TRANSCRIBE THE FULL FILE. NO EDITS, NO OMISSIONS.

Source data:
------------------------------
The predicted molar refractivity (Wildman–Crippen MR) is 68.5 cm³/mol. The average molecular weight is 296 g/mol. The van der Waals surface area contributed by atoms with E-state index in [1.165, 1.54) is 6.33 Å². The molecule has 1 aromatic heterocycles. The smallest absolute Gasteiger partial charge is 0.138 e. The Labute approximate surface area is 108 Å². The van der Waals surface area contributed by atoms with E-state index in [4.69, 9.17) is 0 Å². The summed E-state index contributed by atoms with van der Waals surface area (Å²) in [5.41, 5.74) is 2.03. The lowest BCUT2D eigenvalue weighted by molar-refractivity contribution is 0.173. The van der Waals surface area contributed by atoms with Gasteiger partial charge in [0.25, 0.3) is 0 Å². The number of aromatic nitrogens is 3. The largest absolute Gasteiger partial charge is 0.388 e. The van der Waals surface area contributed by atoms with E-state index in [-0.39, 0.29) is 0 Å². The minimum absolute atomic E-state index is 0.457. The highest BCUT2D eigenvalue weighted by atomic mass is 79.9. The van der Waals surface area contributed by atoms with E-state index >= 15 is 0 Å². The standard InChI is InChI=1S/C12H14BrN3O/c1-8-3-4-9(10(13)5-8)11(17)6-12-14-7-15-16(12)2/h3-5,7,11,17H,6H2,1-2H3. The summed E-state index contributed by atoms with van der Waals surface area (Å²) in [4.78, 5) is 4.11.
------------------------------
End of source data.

The predicted molar refractivity (Wildman–Crippen MR) is 68.5 cm³/mol. The average molecular weight is 296 g/mol. The van der Waals surface area contributed by atoms with E-state index in [1.165, 1.54) is 6.33 Å². The molecule has 1 aromatic heterocycles. The smallest absolute Gasteiger partial charge is 0.138 e. The Labute approximate surface area is 108 Å². The van der Waals surface area contributed by atoms with E-state index in [4.69, 9.17) is 0 Å². The summed E-state index contributed by atoms with van der Waals surface area (Å²) in [5.41, 5.74) is 2.03. The lowest BCUT2D eigenvalue weighted by molar-refractivity contribution is 0.173. The van der Waals surface area contributed by atoms with Gasteiger partial charge in [0.25, 0.3) is 0 Å². The number of aromatic nitrogens is 3. The largest absolute Gasteiger partial charge is 0.388 e. The van der Waals surface area contributed by atoms with E-state index in [-0.39, 0.29) is 0 Å². The minimum absolute atomic E-state index is 0.457. The highest BCUT2D eigenvalue weighted by atomic mass is 79.9. The van der Waals surface area contributed by atoms with E-state index >= 15 is 0 Å². The standard InChI is InChI=1S/C12H14BrN3O/c1-8-3-4-9(10(13)5-8)11(17)6-12-14-7-15-16(12)2/h3-5,7,11,17H,6H2,1-2H3. The summed E-state index contributed by atoms with van der Waals surface area (Å²) in [4.78, 5) is 4.11.